In its National Action Plan on Women, Peace and Security, the German Government describes various approaches for combating war-related sexualised violence, placing particular emphasis on the criminal prosecution of these crimes. However, measures for a whole-of-society approach to dealing with this aspect of the past are largely absent. And yet social recognition of this abuse, without stigmatisation, would do much to restore stability to survivors.

Dealing with the impacts of war-related sexualised violence, therefore, should not be a matter for the individual alone: it is a task for the whole of society. The German Government’s new transitional justice strategy should close this gap.

What is needed, above all, is a trauma-sensitive approach

Since 2006, survivors of war-related sexualised violence in Bosnia and Herzegovina have been able to apply for the status of “civilian war victim”, which entitles them to a monthly pension, equivalent to around 275 euros. They also have access to specific support programmes, such as medical care. Bosnia and Herzegovina was the first country to pass legislation recognising rape survivors as civilian victims of war and providing such compensation. It was a hard-won victory for women’s rights organisations. However, to date, only around 800 women – and 100 men – have been granted this status. Why so few?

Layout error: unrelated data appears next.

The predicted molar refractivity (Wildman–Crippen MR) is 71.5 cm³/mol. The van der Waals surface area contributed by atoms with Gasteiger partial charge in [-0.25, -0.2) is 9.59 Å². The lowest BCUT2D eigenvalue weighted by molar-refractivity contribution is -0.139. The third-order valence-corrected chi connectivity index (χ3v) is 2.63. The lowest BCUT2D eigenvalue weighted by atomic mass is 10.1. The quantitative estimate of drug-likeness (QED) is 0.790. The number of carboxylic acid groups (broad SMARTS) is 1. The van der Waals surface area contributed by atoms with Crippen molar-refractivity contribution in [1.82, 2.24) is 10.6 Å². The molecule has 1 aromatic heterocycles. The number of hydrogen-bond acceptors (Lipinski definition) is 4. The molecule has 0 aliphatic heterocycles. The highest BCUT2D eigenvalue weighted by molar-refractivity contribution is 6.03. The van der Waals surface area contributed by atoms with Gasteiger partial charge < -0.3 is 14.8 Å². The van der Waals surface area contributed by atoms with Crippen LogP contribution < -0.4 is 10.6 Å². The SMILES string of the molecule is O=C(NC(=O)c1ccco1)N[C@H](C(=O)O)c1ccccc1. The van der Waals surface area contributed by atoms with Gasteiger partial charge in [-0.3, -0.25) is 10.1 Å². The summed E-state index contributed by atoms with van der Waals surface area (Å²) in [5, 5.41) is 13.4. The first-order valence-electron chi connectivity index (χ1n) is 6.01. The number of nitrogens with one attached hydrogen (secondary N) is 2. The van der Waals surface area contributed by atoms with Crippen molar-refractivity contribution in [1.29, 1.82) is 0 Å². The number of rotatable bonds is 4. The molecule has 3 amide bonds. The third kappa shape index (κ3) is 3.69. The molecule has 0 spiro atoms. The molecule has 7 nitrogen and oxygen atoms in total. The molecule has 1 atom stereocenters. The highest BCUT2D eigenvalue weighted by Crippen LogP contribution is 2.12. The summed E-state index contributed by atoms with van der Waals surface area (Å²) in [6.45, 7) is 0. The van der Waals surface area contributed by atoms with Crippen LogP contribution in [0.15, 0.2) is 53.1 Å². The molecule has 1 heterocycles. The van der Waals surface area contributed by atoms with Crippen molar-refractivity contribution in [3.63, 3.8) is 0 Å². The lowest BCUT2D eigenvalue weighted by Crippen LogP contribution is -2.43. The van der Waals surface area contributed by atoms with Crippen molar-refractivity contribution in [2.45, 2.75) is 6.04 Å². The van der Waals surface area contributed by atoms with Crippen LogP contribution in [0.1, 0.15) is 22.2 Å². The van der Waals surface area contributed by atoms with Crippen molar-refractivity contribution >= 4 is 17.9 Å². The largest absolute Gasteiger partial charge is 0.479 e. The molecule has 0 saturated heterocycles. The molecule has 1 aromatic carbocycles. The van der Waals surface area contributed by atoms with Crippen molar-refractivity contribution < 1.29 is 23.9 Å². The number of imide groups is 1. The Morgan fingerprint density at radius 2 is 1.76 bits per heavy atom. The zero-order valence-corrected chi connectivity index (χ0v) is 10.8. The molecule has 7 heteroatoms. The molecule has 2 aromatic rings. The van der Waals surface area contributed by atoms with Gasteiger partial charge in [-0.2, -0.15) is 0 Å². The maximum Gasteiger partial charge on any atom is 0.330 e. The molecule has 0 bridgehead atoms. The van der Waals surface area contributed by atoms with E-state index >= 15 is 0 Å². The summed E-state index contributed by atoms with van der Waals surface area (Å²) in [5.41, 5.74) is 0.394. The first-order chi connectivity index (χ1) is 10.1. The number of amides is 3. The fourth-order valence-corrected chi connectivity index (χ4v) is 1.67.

Survivors report considerable difficulties with the application process. First, the applicant must be issued with a certificate by an accredited women’s rights organisation. The application is then examined by a government commission in a protracted and complex process that lacks transparency. Applicants are required to tell their “stories” to the commission on repeated occasions. They are given little credence and in some cases, they are mocked or ridiculed. Survivors thus find themselves – yet again – in a situation over which they have no control, subjecting them to great uncertainty and repeated humiliation and reopening their old wounds.